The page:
Extension News

Better Blooms in No Time

Note to media editors:

This is the Garden Column for the week of July 20, 2007

7/17/2007

By Cindy Haynes
Horticulturist
Iowa State University Extension

July is the time when temperatures rise and some blooming plants in the landscape begin to languish. Below are some tips on how to keep those plants thriving and blooming throughout the “dog days of summer.”

Right Plant – Right Site
Many annuals and perennials, such as zinnias, geraniums and daylilies, bloom best in partial to full sun. If these plants don’t receive adequate sunlight, they won’t bloom well regardless of the amount of water or fertilizer they receive. So first and foremost, be sure your plants are sited properly.

Deadheading
Deadheading is one of the easiest ways to increase the number of blooms on many annuals and perennials. Simply remove the spent flowers before they have the chance to form seed. Deadheading prevents the plant from spending energy on seed production, allowing the plant to use its energy to produce additional blooms. For best results deadheading should be done frequently throughout the growing season.

Regular Water and Fertilizer
This is the tricky part. Too little or too much of either water or fertilizer can limit the number of blooms or shorten the bloom season for some plants. Applying the right amount of each encourages maximum flower production.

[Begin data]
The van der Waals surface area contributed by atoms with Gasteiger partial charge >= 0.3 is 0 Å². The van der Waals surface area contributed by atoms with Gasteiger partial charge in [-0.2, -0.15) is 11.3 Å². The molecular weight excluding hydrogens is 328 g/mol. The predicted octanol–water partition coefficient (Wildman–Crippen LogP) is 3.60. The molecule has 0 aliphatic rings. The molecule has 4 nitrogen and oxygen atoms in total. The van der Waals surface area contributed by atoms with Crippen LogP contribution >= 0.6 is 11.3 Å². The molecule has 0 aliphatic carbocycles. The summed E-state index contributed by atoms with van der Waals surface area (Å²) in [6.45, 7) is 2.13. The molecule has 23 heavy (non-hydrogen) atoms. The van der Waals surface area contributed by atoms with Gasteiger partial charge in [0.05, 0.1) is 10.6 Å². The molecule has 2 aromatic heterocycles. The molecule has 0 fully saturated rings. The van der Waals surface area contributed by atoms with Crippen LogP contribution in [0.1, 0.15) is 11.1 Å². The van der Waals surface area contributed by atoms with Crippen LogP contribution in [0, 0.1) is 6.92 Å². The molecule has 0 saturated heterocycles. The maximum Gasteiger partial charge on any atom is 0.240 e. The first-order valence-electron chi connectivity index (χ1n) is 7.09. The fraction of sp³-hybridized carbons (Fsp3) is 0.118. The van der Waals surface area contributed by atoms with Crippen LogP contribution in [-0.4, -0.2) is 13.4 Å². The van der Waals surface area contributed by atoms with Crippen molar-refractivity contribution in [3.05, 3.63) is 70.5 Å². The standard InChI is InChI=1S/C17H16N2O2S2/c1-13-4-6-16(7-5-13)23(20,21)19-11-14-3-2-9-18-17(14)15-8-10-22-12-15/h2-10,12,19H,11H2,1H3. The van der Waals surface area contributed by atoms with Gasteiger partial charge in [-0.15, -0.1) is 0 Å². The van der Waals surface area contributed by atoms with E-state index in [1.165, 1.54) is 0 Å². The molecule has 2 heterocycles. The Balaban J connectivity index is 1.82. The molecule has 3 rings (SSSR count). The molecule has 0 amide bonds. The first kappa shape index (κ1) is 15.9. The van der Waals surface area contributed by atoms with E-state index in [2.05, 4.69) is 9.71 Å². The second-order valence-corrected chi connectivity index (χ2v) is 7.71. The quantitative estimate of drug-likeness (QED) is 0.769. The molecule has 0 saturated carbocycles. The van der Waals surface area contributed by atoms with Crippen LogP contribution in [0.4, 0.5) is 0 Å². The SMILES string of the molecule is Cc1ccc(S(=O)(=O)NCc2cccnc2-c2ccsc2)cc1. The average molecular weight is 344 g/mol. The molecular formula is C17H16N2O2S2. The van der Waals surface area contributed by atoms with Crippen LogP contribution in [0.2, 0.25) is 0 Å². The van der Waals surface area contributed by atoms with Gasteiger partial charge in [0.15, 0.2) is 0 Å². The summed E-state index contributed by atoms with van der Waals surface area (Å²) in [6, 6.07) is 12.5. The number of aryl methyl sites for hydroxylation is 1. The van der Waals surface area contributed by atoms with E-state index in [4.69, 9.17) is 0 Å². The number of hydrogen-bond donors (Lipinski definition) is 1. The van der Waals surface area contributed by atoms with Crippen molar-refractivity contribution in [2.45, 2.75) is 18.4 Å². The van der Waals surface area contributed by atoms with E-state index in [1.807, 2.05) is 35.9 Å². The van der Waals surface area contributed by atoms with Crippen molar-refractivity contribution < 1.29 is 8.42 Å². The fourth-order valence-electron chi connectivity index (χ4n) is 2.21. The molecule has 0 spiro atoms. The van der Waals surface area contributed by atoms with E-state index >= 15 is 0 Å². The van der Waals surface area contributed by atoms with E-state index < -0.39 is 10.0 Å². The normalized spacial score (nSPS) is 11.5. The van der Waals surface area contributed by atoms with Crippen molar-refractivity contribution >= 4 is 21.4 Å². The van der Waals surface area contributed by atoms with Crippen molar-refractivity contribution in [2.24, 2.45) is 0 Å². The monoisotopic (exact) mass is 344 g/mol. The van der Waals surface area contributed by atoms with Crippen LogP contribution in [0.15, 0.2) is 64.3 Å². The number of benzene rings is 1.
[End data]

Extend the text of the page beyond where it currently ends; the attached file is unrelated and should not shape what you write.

Plants have different moisture requirements. For example, impatiens prefer a consistent supply of moisture throughout the growing season. Others, such as moss rose and vinca, are quite drought tolerant. Plants stressed from too little water often stop blooming. Too much water and they generally die – no blooms there! Checking the soil before you water is the best way to know whether a plant will need additional moisture. Another good rule of thumb is to remember that most annual flowers like 1 inch of rainfall or moisture per week during the growing season. Therefore, if rain has been lacking – water your plants.

The opposite is true for fertilizer. Too much fertilizer, especially nitrogen, can cause excessive growth at the expense of flowers. Too little fertilizer can limit growth, reduce plant size and thus limit the number of flowers. For most annual plants fertilizing with a complete fertilizer (low in nitrogen) once or twice a month is sufficient for bountiful blooms. For perennials, even less is needed. Fertilizing once, maybe twice, with a complete fertilizer (low nitrogen again) during the growing season is more than enough to keep most perennials blooming.

Pinching or Pruning
The benefits of pruning are not limited to woody plants. Some annual and perennial plants profit from the practice as well. Petunias are a classic example of plants that may benefit from being pruned or pinched back in mid to late summer. Simply remove one third to one half of the stem tips when the plants are looking leggy. In two or three weeks the plants will have initiated new “branches” and filled in their garden spaces. By then the flowers will be back as well and covering more compact plants.

Keeping your landscape full of flowers isn’t so hard. By following these tips many of your annual and perennial plants will reward you with abundant flowers throughout the growing season.

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Contacts :
Cindy Haynes, Horticulture, (515) 294-4006, chaynes@iastate.edu Diane Nelson, Extension Communications and Marketing, (515-294-3178), dinelson@iastate.edu